Dassault Systèmes is an innovator in the PLM industry. DS continues to push the boundaries and scope of engineering software from CAD (CATIA) to Digital Manufacturing (DELMIA) to Simulation (SIMULIA) to PLM (ENOVIA) and well beyond the limits of traditional PLM. DS has strong engineering roots but they are becoming increasingly involved in a larger scope of their customers’ businesses. Dassault Systèmes’ president Bernard Charles paints a very strong vision of a company that helps “harmonize product, nature, and life.” That’s a pretty ambitious goal, and one that DS has made some significant progress on in just the last year since I wrote about their strategy.
This post shares my view of DS’ vision for PLM. It is a part of Tech-Clarity’s PLM Strategies of the Major PLM Vendors 2015+ series. It updates our views from last year in Dassault Systèmes PLM Vision 2014+.
An Update on History
As I mentioned in the prior post on their strategy, DS has looked at PLM differently for some time. I won’t repeat myself here but DS has been on a divergent path from the other major PLM vendors and continues to pursue a different vision than their competitors.
Let’s update some history since we last talked. One of the key investments DS has made is on what they call the “3DEXPERIENCE Platform.” They are harmonizing their products around an integrated platform based on the MatrixOne product they acquired years ago. The platform serves as a process and data backbone and makes ENOVIA the centerpiece of their solutions. Over the last couple of years, DS has rolled out a number of “industry experiences” on the platform that cross product / brand boundaries to meet specific industry needs.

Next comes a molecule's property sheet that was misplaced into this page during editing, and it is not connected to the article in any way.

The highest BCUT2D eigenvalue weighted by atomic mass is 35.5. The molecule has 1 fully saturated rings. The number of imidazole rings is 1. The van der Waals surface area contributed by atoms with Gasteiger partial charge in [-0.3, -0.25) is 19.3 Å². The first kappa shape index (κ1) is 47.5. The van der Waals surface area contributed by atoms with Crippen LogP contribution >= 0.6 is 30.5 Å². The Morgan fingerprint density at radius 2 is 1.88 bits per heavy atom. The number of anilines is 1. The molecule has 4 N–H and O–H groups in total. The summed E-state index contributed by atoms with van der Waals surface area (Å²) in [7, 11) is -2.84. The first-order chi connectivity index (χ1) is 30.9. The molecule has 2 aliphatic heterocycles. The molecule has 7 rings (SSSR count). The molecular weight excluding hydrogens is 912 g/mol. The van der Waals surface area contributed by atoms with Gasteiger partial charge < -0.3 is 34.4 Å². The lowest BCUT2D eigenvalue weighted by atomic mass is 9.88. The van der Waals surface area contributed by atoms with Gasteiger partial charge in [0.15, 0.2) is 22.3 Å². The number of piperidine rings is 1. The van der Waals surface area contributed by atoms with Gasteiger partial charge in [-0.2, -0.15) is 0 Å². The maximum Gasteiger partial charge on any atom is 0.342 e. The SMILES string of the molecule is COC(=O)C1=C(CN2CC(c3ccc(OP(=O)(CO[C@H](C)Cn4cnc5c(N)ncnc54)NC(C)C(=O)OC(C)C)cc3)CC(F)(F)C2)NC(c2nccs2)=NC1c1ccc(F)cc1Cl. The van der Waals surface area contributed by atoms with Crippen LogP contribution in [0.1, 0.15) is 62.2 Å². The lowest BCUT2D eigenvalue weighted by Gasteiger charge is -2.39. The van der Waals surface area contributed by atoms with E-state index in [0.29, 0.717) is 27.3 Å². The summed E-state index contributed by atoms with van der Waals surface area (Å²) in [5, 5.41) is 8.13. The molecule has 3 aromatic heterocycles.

There are a few key updates this year:
- DS made a significant investment by acquiring Accelerys, now known as BIOVIA. The acquisition extends DS significantly further into the scientific lifecycle and allows them to gain a foothold in the life sciences industry. This is the largest acquisition DS has made in their history.
- They migrated another acquired product, Enginuity for recipe development, onto the the 3DEXPERIENCE / Enovia platform. See my thoughts on Enginuity in the platform.
- DELMIA has acquired businesses to expand digital manufacturing (DM) into execution
OK, I think we are caught up. Let’s talk strategy.
The Dassault Systèmes “PLM” Strategy
I’m going to talk about DS’ “PLM” strategy by using PLM as a category of software and software vendors, although it’s fair to say that DS does a lot more than traditional PLM. They have gone beyond the boundaries of product into the business. But before anybody thinks that means they aren’t focused on the core capabilities of product innovation, product development, and engineering – that can’t be further than the truth. What they have done is expand on it.
I’ll talk about their strategy in four aspects:
- Product Experiences
- Business Platform
- Industry Focus